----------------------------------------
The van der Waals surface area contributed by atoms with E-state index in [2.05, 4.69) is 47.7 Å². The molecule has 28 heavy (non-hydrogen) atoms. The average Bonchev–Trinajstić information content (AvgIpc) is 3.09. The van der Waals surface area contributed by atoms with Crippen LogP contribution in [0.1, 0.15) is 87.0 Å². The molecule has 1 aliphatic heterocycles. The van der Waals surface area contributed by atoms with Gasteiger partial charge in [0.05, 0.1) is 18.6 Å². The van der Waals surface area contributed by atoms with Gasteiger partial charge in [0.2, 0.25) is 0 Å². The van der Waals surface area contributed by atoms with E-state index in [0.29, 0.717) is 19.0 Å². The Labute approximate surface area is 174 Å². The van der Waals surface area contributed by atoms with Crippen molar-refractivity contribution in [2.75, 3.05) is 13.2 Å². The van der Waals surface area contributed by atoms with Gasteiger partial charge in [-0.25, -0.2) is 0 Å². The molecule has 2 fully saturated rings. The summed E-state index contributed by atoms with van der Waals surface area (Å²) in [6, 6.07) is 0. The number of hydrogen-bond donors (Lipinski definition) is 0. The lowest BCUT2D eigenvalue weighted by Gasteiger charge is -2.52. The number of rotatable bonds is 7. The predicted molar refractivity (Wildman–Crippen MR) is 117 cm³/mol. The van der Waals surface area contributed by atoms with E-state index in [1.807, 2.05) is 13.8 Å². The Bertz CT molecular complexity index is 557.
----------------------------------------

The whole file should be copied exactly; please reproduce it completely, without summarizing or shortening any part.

The van der Waals surface area contributed by atoms with E-state index in [2.05, 4.69) is 47.7 Å². The molecule has 28 heavy (non-hydrogen) atoms. The average Bonchev–Trinajstić information content (AvgIpc) is 3.09. The van der Waals surface area contributed by atoms with Crippen LogP contribution in [0.1, 0.15) is 87.0 Å². The molecule has 1 aliphatic heterocycles. The van der Waals surface area contributed by atoms with Gasteiger partial charge in [0.05, 0.1) is 18.6 Å². The van der Waals surface area contributed by atoms with Gasteiger partial charge in [0.2, 0.25) is 0 Å². The van der Waals surface area contributed by atoms with E-state index in [0.29, 0.717) is 19.0 Å². The Labute approximate surface area is 174 Å². The van der Waals surface area contributed by atoms with Crippen molar-refractivity contribution in [2.75, 3.05) is 13.2 Å². The van der Waals surface area contributed by atoms with Gasteiger partial charge in [-0.25, -0.2) is 0 Å². The molecule has 2 fully saturated rings. The summed E-state index contributed by atoms with van der Waals surface area (Å²) in [6, 6.07) is 0. The number of hydrogen-bond donors (Lipinski definition) is 0. The lowest BCUT2D eigenvalue weighted by Gasteiger charge is -2.52. The number of rotatable bonds is 7. The predicted molar refractivity (Wildman–Crippen MR) is 117 cm³/mol. The van der Waals surface area contributed by atoms with E-state index in [1.807, 2.05) is 13.8 Å². The Bertz CT molecular complexity index is 557.